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Teaching the Youngest About the Greatest

Tuesday, November 16, 2021 @ 12:26 PM Teaching the Youngest About the Greatest ATTENTION: Major social media outlets are finding ways to block the conservative/evangelical viewpoint. Click here for daily electronic delivery of The Stand's Daily Digest - the day's top blogs from AFA.

Joy Lucius The Stand Writer MORE

Above, left: Col. Harris. Photo by Lauren Zuelzke Photography. Right: Col. Harris from Veterans Day with Granddaddy Meek.

Author Whitney White planned for Book 3 in AFA’s Covenant Creek Kids series to highlight Flag Day, and writing was going great until she hit a wall around Chapter 3.

“With deadlines looming, I wrestled for weeks over which direction to take,” White told AFA Journal. “After praying earnestly, it became obvious that Flag Day would have to wait because God had another plan in mind – Veterans Day.”

That plan involved a living legend, a retired Air Force pilot named Col. Carlyle “Smitty” Harris.

The lesson continues

As in her first two books of the series, White’s young protagonists, Brennan and Addison, and their great-grandfather drive the narrative of Book 3, Veterans Day with Granddaddy Meek. And again, young readers learn to treasure their elders, recognize their past sacrifices, and take time to listen and learn from them.

Those lessons continue when Brennan has a run-in with a bully while working on a Veterans Day project for school. But when Brennan faces the seemingly unjust consequences of this encounter, Granddaddy Meek has a plan.

He introduces Brennan to Col. Harris, a Vietnam veteran who was a prisoner of war (POW) for almost eight years. Excited to meet a real-life hero, Brennan eagerly asks about the famous tap code the colonel taught his fellow POWs as a means of communication and encouragement during times of isolation, hardship, and torture.

Col. Harris’ quiet strength and contagious joy lead Brennan to an important crossroad: Will he show mercy to the bully, or will he seek revenge?

Before making his decision, Brennan ponders the choices the colonel made during his years as a POW. Consequently, Brennan begins to understand the long-lasting impact those decisions had on Harris and those around him.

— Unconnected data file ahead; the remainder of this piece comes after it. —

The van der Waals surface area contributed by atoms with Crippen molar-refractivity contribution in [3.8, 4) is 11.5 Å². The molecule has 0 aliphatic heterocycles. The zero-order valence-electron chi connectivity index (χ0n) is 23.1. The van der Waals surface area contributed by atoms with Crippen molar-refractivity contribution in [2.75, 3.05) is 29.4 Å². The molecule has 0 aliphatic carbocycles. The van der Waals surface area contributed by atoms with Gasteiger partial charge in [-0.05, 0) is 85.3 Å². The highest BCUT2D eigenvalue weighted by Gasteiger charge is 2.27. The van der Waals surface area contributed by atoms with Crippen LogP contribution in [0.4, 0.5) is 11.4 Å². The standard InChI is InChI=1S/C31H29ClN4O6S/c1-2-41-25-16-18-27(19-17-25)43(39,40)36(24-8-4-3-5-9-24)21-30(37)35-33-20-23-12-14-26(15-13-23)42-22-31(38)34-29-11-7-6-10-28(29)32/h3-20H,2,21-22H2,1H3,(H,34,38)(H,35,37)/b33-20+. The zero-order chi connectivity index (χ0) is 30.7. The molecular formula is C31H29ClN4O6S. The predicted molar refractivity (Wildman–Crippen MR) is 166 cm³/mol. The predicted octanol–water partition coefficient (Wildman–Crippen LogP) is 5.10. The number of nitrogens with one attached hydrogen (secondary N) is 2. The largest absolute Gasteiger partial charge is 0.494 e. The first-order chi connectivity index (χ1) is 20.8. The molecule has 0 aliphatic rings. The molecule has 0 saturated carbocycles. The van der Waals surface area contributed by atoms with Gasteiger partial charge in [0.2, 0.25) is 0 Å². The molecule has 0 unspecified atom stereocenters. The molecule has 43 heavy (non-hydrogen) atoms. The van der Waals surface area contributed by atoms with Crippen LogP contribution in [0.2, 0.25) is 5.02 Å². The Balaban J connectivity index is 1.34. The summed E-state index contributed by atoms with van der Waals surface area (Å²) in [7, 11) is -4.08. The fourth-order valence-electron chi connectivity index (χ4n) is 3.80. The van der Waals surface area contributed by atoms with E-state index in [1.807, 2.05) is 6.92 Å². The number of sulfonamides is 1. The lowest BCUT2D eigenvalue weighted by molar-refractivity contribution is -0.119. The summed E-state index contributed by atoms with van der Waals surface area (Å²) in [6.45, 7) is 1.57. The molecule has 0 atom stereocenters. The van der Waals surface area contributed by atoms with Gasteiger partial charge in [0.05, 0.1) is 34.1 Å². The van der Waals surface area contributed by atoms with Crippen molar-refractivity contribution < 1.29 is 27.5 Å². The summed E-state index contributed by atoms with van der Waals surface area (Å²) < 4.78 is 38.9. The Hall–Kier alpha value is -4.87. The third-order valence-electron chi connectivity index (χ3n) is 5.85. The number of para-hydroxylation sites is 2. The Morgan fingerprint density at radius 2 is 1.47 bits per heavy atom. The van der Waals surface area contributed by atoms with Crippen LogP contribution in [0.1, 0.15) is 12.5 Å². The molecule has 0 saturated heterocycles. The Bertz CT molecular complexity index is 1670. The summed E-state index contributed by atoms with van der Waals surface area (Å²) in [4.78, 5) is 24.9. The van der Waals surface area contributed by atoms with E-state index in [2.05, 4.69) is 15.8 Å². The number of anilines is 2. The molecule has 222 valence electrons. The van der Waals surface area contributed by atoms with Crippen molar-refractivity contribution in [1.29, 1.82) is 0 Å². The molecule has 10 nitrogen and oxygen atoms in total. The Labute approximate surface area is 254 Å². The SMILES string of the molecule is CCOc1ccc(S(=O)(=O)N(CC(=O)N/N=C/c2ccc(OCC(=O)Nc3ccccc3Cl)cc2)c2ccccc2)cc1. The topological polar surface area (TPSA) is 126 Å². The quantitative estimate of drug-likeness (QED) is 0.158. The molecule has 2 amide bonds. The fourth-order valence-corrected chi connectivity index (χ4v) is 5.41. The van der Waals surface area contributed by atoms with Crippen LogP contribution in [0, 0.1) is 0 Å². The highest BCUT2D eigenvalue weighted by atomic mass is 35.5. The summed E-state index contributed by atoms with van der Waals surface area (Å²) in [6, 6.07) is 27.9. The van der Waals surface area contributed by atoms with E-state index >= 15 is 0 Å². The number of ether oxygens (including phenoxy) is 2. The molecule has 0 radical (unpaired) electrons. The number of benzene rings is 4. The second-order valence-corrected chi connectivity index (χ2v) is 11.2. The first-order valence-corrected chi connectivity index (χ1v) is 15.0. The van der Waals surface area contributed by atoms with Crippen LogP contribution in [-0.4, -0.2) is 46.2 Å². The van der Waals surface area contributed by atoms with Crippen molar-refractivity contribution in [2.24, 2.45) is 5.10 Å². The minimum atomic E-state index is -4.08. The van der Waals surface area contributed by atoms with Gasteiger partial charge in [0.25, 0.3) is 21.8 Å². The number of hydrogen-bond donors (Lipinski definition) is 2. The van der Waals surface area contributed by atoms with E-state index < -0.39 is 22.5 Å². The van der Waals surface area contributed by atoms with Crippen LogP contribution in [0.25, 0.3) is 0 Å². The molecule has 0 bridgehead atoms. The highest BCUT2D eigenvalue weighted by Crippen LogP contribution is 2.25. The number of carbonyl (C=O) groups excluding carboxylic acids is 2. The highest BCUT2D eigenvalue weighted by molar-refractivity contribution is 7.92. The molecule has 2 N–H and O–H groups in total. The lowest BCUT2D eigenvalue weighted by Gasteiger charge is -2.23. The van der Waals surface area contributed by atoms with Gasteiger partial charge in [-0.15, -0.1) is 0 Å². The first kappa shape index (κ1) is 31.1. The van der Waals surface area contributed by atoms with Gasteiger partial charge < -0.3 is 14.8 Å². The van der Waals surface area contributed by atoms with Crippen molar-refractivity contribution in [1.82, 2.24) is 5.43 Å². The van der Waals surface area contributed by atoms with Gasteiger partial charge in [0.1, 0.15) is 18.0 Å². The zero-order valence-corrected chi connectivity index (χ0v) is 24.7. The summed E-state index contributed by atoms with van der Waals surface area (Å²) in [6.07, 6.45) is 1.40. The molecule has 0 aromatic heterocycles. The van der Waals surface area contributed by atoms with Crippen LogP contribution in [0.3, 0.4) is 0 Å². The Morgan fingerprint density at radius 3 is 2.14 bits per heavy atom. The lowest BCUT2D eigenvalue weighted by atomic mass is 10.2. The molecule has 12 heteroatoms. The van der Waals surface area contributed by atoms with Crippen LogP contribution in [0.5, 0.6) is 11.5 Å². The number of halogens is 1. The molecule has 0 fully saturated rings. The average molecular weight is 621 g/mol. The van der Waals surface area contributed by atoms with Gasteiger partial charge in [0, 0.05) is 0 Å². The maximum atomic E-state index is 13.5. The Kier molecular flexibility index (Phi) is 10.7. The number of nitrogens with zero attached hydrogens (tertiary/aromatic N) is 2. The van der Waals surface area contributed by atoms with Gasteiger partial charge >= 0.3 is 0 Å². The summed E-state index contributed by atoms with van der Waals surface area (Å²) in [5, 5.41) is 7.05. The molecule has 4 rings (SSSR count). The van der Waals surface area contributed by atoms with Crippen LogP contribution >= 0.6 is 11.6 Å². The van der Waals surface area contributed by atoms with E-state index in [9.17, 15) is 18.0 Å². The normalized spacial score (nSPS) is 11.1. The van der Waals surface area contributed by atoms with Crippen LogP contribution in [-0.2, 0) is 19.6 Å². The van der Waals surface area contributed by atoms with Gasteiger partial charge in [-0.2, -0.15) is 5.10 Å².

The impact multiplies

In real life, Col. Harris profoundly impacted White as well. After interviewing him and his wife Louise at their home, she realized why God had changed her plans for Book 3.

“The Harrises were so kind, inviting, and filled with joy that only Jesus can give,” White recalled. “Witnessing their sweet, forgiving spirits, and abiding love for each other, one would never dream they had endured years of intense hardship and separation.

“It lasted less than an hour, but I gratefully walked away from that interview forever changed. I knew without a doubt that the story of this true American hero must be told and retold to generations of American children.”

The honor endures

AFA senior vice president Buddy Smith concurs. He believes it is imperative that American children are taught to honor Col. Harris and all the other men and women who have served our great nation.

“God was the foundation of America,” said Smith, “and men like Col. Harris faithfully stood upon that foundation with character, courage, and commitment. They were willing to stand, fight, and even die for America. In return, we must forever honor their sacrifices.”

Considering the profound weight of those sacrifices and the amazing way God orchestrated the writing of this book, it is no wonder that both Smith and White are excited over the release of Veterans Day with Granddaddy Meek.

“I pray this book will become an enduring lesson on faith, family, and freedom,” concluded White. “May we always appreciate our veterans and honor them by sharing their experiences.”

The Covenant Creek Kids Book 3: Veterans Day With Granddaddy Meek book is yours in appreciation for your faithful and generous support of AFA. Request your complimentary copy at (offer good until 12/31/21).

 Learn more about Col. Harris and the tap code at, 11/19.

 (Editor's Note: This article was published first in the November 2021 edition of the AFA Journal and was posted online HERE)

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